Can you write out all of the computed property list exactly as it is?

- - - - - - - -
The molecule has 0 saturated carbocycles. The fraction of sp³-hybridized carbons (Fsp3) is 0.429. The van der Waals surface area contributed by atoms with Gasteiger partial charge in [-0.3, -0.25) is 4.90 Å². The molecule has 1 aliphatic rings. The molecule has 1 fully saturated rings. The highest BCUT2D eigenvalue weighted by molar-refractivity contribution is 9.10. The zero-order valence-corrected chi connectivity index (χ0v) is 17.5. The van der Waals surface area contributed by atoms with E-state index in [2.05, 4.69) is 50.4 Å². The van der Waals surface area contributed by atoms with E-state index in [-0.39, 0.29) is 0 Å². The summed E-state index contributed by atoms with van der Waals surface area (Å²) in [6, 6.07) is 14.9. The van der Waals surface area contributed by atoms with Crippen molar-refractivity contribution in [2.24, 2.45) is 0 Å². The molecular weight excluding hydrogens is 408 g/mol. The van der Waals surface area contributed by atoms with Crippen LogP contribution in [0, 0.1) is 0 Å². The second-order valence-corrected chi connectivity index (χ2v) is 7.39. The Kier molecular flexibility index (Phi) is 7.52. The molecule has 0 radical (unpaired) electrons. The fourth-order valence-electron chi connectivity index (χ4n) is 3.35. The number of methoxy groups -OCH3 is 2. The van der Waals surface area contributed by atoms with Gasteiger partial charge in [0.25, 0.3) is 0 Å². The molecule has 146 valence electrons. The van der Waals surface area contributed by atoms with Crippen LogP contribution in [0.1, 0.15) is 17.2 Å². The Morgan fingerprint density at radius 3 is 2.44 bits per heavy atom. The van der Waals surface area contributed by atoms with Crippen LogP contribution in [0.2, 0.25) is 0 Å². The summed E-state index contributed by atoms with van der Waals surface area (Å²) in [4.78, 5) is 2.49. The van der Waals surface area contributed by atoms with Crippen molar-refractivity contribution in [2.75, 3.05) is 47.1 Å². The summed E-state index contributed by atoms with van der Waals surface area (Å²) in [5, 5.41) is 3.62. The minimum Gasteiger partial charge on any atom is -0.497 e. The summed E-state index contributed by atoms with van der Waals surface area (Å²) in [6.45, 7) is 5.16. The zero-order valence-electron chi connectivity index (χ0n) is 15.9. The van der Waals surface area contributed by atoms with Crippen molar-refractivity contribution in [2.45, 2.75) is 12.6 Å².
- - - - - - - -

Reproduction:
The molecule has 0 saturated carbocycles. The fraction of sp³-hybridized carbons (Fsp3) is 0.429. The van der Waals surface area contributed by atoms with Gasteiger partial charge in [-0.3, -0.25) is 4.90 Å². The molecule has 1 aliphatic rings. The molecule has 1 fully saturated rings. The highest BCUT2D eigenvalue weighted by molar-refractivity contribution is 9.10. The zero-order valence-corrected chi connectivity index (χ0v) is 17.5. The van der Waals surface area contributed by atoms with E-state index in [2.05, 4.69) is 50.4 Å². The van der Waals surface area contributed by atoms with E-state index in [-0.39, 0.29) is 0 Å². The summed E-state index contributed by atoms with van der Waals surface area (Å²) in [6, 6.07) is 14.9. The van der Waals surface area contributed by atoms with Crippen molar-refractivity contribution in [2.24, 2.45) is 0 Å². The molecular weight excluding hydrogens is 408 g/mol. The van der Waals surface area contributed by atoms with Crippen LogP contribution in [0, 0.1) is 0 Å². The second-order valence-corrected chi connectivity index (χ2v) is 7.39. The Kier molecular flexibility index (Phi) is 7.52. The molecule has 0 radical (unpaired) electrons. The fourth-order valence-electron chi connectivity index (χ4n) is 3.35. The number of methoxy groups -OCH3 is 2. The van der Waals surface area contributed by atoms with Gasteiger partial charge in [0.25, 0.3) is 0 Å². The molecule has 146 valence electrons. The van der Waals surface area contributed by atoms with Crippen LogP contribution in [0.1, 0.15) is 17.2 Å². The Morgan fingerprint density at radius 3 is 2.44 bits per heavy atom. The van der Waals surface area contributed by atoms with Crippen LogP contribution in [0.2, 0.25) is 0 Å². The summed E-state index contributed by atoms with van der Waals surface area (Å²) in [4.78, 5) is 2.49. The van der Waals surface area contributed by atoms with Crippen molar-refractivity contribution in [2.75, 3.05) is 47.1 Å². The summed E-state index contributed by atoms with van der Waals surface area (Å²) in [5, 5.41) is 3.62. The minimum Gasteiger partial charge on any atom is -0.497 e. The summed E-state index contributed by atoms with van der Waals surface area (Å²) in [6.45, 7) is 5.16. The zero-order valence-electron chi connectivity index (χ0n) is 15.9. The van der Waals surface area contributed by atoms with Crippen molar-refractivity contribution in [2.45, 2.75) is 12.6 Å².